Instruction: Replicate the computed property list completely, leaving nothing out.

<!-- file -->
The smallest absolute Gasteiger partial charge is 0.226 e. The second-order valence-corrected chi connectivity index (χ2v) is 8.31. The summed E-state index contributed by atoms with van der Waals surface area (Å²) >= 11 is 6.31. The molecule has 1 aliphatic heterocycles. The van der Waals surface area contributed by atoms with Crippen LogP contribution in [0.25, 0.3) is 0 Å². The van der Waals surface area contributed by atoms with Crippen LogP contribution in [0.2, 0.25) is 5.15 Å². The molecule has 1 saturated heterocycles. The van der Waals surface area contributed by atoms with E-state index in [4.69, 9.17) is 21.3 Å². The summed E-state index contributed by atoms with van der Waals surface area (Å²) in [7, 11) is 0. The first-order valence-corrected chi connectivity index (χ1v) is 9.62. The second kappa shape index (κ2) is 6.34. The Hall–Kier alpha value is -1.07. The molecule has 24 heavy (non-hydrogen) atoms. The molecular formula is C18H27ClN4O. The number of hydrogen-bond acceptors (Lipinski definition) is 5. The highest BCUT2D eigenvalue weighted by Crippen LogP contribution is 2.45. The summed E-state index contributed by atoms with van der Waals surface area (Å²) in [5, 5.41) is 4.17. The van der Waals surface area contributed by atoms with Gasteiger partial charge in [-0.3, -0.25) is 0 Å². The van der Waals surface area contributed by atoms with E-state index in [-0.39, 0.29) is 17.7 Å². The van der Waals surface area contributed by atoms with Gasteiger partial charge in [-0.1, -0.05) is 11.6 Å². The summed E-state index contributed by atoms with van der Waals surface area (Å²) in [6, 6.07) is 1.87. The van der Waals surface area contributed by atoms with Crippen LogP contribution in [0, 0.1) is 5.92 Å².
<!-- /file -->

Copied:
The smallest absolute Gasteiger partial charge is 0.226 e. The second-order valence-corrected chi connectivity index (χ2v) is 8.31. The summed E-state index contributed by atoms with van der Waals surface area (Å²) >= 11 is 6.31. The molecule has 1 aliphatic heterocycles. The van der Waals surface area contributed by atoms with Crippen LogP contribution in [0.25, 0.3) is 0 Å². The van der Waals surface area contributed by atoms with Crippen LogP contribution in [0.2, 0.25) is 5.15 Å². The molecule has 1 saturated heterocycles. The van der Waals surface area contributed by atoms with E-state index in [4.69, 9.17) is 21.3 Å². The summed E-state index contributed by atoms with van der Waals surface area (Å²) in [7, 11) is 0. The first-order valence-corrected chi connectivity index (χ1v) is 9.62. The second kappa shape index (κ2) is 6.34. The Hall–Kier alpha value is -1.07. The molecule has 24 heavy (non-hydrogen) atoms. The molecular formula is C18H27ClN4O. The number of hydrogen-bond acceptors (Lipinski definition) is 5. The highest BCUT2D eigenvalue weighted by Crippen LogP contribution is 2.45. The summed E-state index contributed by atoms with van der Waals surface area (Å²) in [5, 5.41) is 4.17. The van der Waals surface area contributed by atoms with Gasteiger partial charge in [-0.3, -0.25) is 0 Å². The van der Waals surface area contributed by atoms with E-state index in [-0.39, 0.29) is 17.7 Å². The van der Waals surface area contributed by atoms with Gasteiger partial charge in [-0.1, -0.05) is 11.6 Å². The summed E-state index contributed by atoms with van der Waals surface area (Å²) in [6, 6.07) is 1.87. The van der Waals surface area contributed by atoms with Crippen LogP contribution in [0, 0.1) is 5.92 Å².